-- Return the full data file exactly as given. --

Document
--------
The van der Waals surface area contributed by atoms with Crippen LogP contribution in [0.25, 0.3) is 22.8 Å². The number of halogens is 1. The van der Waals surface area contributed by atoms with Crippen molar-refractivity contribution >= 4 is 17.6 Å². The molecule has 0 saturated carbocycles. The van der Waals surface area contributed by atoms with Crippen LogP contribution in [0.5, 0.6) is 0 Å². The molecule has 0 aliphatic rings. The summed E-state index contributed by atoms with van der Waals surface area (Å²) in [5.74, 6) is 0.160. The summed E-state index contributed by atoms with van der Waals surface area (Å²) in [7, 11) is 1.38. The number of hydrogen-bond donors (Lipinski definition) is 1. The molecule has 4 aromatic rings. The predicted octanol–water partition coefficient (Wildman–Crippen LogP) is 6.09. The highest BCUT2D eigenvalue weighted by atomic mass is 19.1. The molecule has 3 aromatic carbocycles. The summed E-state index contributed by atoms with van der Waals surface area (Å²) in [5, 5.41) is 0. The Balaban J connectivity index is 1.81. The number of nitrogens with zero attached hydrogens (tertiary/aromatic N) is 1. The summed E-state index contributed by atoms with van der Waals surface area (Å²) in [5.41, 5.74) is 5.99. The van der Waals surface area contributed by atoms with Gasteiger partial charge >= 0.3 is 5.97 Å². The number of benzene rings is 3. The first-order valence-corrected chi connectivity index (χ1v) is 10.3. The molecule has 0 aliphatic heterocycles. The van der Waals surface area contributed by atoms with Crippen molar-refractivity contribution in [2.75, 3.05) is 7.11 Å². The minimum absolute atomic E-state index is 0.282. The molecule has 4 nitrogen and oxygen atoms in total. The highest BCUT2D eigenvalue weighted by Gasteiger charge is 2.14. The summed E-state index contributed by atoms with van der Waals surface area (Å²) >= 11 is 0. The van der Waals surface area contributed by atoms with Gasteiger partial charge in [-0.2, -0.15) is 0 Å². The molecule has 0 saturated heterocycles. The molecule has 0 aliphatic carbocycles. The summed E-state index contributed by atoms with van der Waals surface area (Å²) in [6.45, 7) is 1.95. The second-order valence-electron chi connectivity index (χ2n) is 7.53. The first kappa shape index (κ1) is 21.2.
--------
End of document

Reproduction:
The van der Waals surface area contributed by atoms with Crippen LogP contribution in [0.25, 0.3) is 22.8 Å². The number of halogens is 1. The van der Waals surface area contributed by atoms with Crippen molar-refractivity contribution >= 4 is 17.6 Å². The molecule has 0 saturated carbocycles. The van der Waals surface area contributed by atoms with Crippen LogP contribution in [0.5, 0.6) is 0 Å². The molecule has 0 aliphatic rings. The summed E-state index contributed by atoms with van der Waals surface area (Å²) in [5.74, 6) is 0.160. The summed E-state index contributed by atoms with van der Waals surface area (Å²) in [7, 11) is 1.38. The number of hydrogen-bond donors (Lipinski definition) is 1. The molecule has 4 aromatic rings. The predicted octanol–water partition coefficient (Wildman–Crippen LogP) is 6.09. The highest BCUT2D eigenvalue weighted by atomic mass is 19.1. The molecule has 3 aromatic carbocycles. The summed E-state index contributed by atoms with van der Waals surface area (Å²) in [5, 5.41) is 0. The Balaban J connectivity index is 1.81. The number of nitrogens with zero attached hydrogens (tertiary/aromatic N) is 1. The summed E-state index contributed by atoms with van der Waals surface area (Å²) in [5.41, 5.74) is 5.99. The van der Waals surface area contributed by atoms with Gasteiger partial charge >= 0.3 is 5.97 Å². The number of benzene rings is 3. The first-order valence-corrected chi connectivity index (χ1v) is 10.3. The molecule has 0 aliphatic heterocycles. The van der Waals surface area contributed by atoms with Crippen molar-refractivity contribution in [2.75, 3.05) is 7.11 Å². The minimum absolute atomic E-state index is 0.282. The molecule has 4 nitrogen and oxygen atoms in total. The highest BCUT2D eigenvalue weighted by Gasteiger charge is 2.14. The summed E-state index contributed by atoms with van der Waals surface area (Å²) >= 11 is 0. The van der Waals surface area contributed by atoms with Gasteiger partial charge in [-0.2, -0.15) is 0 Å². The molecule has 0 saturated heterocycles. The molecule has 0 aliphatic carbocycles. The summed E-state index contributed by atoms with van der Waals surface area (Å²) in [6.45, 7) is 1.95. The second-order valence-electron chi connectivity index (χ2n) is 7.53. The first kappa shape index (κ1) is 21.2.